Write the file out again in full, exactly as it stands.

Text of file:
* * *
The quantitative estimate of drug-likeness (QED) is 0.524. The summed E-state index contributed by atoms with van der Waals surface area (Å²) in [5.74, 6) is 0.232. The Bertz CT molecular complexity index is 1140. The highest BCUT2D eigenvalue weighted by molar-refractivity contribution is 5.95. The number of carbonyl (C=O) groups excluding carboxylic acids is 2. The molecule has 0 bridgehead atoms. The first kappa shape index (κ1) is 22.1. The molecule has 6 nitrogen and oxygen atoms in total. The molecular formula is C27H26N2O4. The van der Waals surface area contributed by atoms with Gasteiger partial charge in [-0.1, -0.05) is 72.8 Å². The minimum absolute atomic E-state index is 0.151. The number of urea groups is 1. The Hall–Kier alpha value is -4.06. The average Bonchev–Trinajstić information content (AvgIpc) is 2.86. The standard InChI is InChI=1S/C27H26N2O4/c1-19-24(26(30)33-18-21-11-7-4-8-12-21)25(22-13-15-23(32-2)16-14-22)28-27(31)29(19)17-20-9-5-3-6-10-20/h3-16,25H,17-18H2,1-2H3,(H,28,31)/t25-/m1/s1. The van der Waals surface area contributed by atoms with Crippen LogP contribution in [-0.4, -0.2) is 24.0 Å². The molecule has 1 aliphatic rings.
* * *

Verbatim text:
The quantitative estimate of drug-likeness (QED) is 0.524. The summed E-state index contributed by atoms with van der Waals surface area (Å²) in [5.74, 6) is 0.232. The Bertz CT molecular complexity index is 1140. The highest BCUT2D eigenvalue weighted by molar-refractivity contribution is 5.95. The number of carbonyl (C=O) groups excluding carboxylic acids is 2. The molecule has 0 bridgehead atoms. The first kappa shape index (κ1) is 22.1. The molecule has 6 nitrogen and oxygen atoms in total. The molecular formula is C27H26N2O4. The van der Waals surface area contributed by atoms with Gasteiger partial charge in [-0.1, -0.05) is 72.8 Å². The minimum absolute atomic E-state index is 0.151. The number of urea groups is 1. The Hall–Kier alpha value is -4.06. The average Bonchev–Trinajstić information content (AvgIpc) is 2.86. The standard InChI is InChI=1S/C27H26N2O4/c1-19-24(26(30)33-18-21-11-7-4-8-12-21)25(22-13-15-23(32-2)16-14-22)28-27(31)29(19)17-20-9-5-3-6-10-20/h3-16,25H,17-18H2,1-2H3,(H,28,31)/t25-/m1/s1. The van der Waals surface area contributed by atoms with Crippen LogP contribution in [-0.4, -0.2) is 24.0 Å². The molecule has 1 aliphatic rings.